GUEST POST by "JD"in the UK
Start with a 3:4:5 triangle (shown in black outline in the diagram to the right), project a 3×3 square from the shorter side and then draw another 3:4:5 triangle off the other side of the square. From the bottom line of the resultant figure, project another square, this time 11×11. Draw a circle in each of these squares.
From the 3:4:5 triangle we can calculate the following figures:
You will recognise 12 and 60 as being the basis of how we measure time. The figure of 72 relates to an astronomical phenomenon called precession (because of the slow wobble of the earth’s axis, the night sky appears to revolve in a complete circle but not that you would notice. It takes 72 years to move through 1° of that circle). The next figure, 720 is the one which relates to our two circles in the above diagram. Multiplying this figure by the diameters we see –
The moon has a diameter of 2160 miles
The earth has a diameter of 7920miles.
Received wisdom has it that the Greeks were the source of all that we know of mathematics and geometry; Pythagoras, Euclid, Archimedes etc. This is not true. Everything in the above diagram and the subsequent calculations was known in Egypt almost 2000 years before the Ancient Greek civilisation first arose. Furthermore, the ancient Greeks had a legend of Hyperborea, a land of perpetual sun beyond the “north wind”. Hecataeus (circa 500 BC) says that the holy place of the Hyperboreans, which was built “after the pattern of the spheres”, lay “in the regions beyond the land of the Celts” on “an island in the ocean.”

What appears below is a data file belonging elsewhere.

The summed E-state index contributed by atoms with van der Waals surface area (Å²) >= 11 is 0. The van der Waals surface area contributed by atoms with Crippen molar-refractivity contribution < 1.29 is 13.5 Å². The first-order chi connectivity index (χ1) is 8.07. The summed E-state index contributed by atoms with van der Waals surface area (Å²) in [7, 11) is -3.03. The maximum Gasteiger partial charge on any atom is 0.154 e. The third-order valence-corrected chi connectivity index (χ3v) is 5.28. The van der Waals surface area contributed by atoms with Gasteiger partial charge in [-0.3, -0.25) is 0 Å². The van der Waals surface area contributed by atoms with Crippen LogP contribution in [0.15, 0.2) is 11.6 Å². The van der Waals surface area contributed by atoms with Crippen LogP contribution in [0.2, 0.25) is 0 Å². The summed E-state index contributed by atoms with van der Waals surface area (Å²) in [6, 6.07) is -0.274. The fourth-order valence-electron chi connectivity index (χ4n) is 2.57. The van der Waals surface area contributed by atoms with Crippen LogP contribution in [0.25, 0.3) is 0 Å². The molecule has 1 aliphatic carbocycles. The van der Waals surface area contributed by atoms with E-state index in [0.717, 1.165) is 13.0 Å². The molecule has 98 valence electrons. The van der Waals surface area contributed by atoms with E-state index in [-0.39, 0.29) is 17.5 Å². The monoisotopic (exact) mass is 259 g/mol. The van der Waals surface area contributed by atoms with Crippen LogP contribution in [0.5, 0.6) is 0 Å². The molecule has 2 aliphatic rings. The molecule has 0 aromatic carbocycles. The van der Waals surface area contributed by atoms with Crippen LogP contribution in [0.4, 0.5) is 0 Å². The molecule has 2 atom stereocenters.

Hyperborea can be identified as the British Isles. The megalithic monuments from Orkney to Carnac predate the Greeks by several thousand years. The detailed studies by Alexander Thom and Anne Macaulay show that whoever erected the stones had a very precise knowledge of what became known as The Quadrivium.
The various stone circles are laid out in a way that demonstrates beyond any doubt that these people were aware of and used π as well as Ø the Phi ratio, the golden section, long before the Greeks.
|Swinside Stone Circle, Cumbria, UK.|
As William Blake wrote, "All things Begin & End in Albion's Ancient Druid Rocky Shore." The Greeks didn't discover any of this, they just wrote it down.
There are many books on this subject. Try these two for starters-
Sun, Moon and Earth
= Robin Heath
Megalithic Measures and Rhythms
= Anne Macaulay